Thomas: It’s more fun in the Philippines

A+
A
A-

On November 11 last year, US Ambassador to the Philippines Harry Thomas Jr. cited the “unparalleled service and sacrifice” of both American and Philippine war veterans.

NEW YORK—United States Ambassador to the Philippines Harry K. Thomas, Jr. reiterated what he said in a recent forum with Filipino-American students in San Francisco: “As they say, it’s more fun in the Philippines!”

He made the statement during a town hall meeting sponsored by the U.S. Pinoys for Good Governance and the National Federation of Filipino American Associations (NaFFAA Region 1) held Tuesday, March 20 at the Kalayaan Hall of the Philippine Center.

The ambassador, in a free-flowing chat with community leaders, talked about how his “Filipino-sized” family members (his father is one of 10 siblings, his mother one of eight) have been visiting him in the Philippines and how they have been enjoying the country as tourists.

“I make them eat the best Filipino dishes and drink lambanog and San Miguel Beer,” he said.

In the same breath, the ambassador also talked about the rising number of men who visit the Philippines for sex, Americans included.

Last year, Mr. Thomas got embroiled in a controversy when he was quoted that 40 percent of men who travel to the Philippines go there for sex. He later apologized for his remarks.

During Tuesday’s town hall meeting, he said that the issue of sex tourism is something that needs to be looked at seriously.

“The numbers didn’t come from me. It came from ECPAT, from Visayan Forum. They say it’s between 40 percent to 62 percent. People are afraid to speak up. But when you go to Malate and Ermita, you see it, you know it is true,” he said.

According to an ECPAT (End Child Prostitution, Child Pornography and Trafficking of Children for Sexual Purposes) report citing UNICEF, the Philippines ranks fourth in the world in terms of countries with the highest number of prostituted children (behind Thailand, Indonesia and Malaysia). The Philippines’ Department of Social Welfare and Development estimates that there are up to 200,000 on the streets of Manila, and that at least one tenth are victims of trafficking.

“Everyone of those children deserve the same opportunity as our own children. Let’s get past the emotions and look at this challenge seriously,” Thomas added.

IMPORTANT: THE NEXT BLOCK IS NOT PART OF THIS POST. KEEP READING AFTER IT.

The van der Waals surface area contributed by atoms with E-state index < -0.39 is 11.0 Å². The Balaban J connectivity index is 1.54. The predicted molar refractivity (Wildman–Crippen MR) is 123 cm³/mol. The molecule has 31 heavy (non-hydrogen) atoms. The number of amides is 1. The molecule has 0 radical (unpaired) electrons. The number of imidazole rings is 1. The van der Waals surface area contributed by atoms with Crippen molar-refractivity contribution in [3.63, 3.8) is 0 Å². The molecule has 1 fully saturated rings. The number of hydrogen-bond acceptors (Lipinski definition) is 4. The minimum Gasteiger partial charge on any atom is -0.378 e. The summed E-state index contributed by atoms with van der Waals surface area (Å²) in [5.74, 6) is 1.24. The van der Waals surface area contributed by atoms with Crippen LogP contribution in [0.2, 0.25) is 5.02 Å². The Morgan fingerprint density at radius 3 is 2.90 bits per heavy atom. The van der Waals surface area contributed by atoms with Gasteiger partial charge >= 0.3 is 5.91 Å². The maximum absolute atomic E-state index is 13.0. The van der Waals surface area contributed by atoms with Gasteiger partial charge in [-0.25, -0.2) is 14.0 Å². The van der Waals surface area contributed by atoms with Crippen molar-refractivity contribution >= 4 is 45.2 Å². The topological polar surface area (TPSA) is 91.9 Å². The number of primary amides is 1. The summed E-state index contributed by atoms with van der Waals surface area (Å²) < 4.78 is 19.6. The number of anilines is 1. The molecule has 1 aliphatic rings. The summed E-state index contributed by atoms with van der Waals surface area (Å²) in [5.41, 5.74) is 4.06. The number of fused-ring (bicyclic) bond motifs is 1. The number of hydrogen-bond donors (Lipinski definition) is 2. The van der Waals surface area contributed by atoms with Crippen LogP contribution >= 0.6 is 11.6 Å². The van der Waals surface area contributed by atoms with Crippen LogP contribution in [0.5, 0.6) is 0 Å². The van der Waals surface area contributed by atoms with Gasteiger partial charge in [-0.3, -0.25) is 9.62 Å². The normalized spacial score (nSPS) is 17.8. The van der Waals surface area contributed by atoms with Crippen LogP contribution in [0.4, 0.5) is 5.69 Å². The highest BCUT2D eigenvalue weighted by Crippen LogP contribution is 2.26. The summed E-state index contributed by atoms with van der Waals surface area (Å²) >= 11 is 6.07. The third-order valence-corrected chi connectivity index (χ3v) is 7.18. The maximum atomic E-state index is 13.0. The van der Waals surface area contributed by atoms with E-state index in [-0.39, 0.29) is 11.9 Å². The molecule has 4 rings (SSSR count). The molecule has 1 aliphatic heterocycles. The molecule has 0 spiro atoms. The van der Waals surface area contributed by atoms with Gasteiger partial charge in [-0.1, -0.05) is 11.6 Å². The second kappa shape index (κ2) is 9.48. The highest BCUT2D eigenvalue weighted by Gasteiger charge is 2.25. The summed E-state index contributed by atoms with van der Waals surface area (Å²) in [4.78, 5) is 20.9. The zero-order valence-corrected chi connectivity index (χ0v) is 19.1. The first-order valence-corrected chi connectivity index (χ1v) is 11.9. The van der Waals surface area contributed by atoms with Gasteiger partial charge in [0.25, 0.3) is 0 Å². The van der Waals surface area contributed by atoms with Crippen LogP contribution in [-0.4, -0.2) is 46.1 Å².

He also mentioned that the Federal Bureau of Investigation is working with Filipino authorities in order to curb the issue.

“Taking advantage of these poor children is a crime against humanity. There are Americans who go to the Philippines and get children to have sex with them. They record it on their laptops and some upload it online. It definitely exists, do we just ignore it? It must be stopped,” he said.

For community leader Loida Nicolas Lewis, the issue boils down to local governance.

“It is up to the mayor or barangay captain or the local officials to make sure that the children and young girls are safe in their neighborhood. The responsibility should be there, they should be vigilant,” she said.

Disclaimer: The comments uploaded on this site do not necessarily represent or reflect the views of management and owner of INQUIRER.net. We reserve the right to exclude comments that we deem to be inconsistent with our editorial standards.

  • INQ_reader

    I better wait for the Wikileaks version of this news. The last time a girlish diplomat praised the Philippines, was the same time she was sneaking rumors to her HQ in the US.

  • nizon

    Malate and Ermita.  Wake up Mayor Lim!

  • kilabot

    sex tourism and medical tourism (for mentally-challenged people like pnoy) are the attractions that are promising as per statistics of Fools Asia.

    • dgboy

       tototong nakakakilabot ka. Nakakakilabot pagiisip mo.

To subscribe to the Philippine Daily Inquirer newspaper in the Philippines, call +63 2 896-6000 for Metro Manila and Metro Cebu or email your subscription request here.

Factual errors? Contact the Philippine Daily Inquirer's day desk. Believe this article violates journalistic ethics? Contact the Inquirer's Reader's Advocate. Or write The Readers' Advocate:

c/o Philippine Daily Inquirer Chino Roces Avenue corner Yague and Mascardo Streets, Makati City,Metro Manila, Philippines Or fax nos. +63 2 8974793 to 94

editors' picks

advertisement
advertisement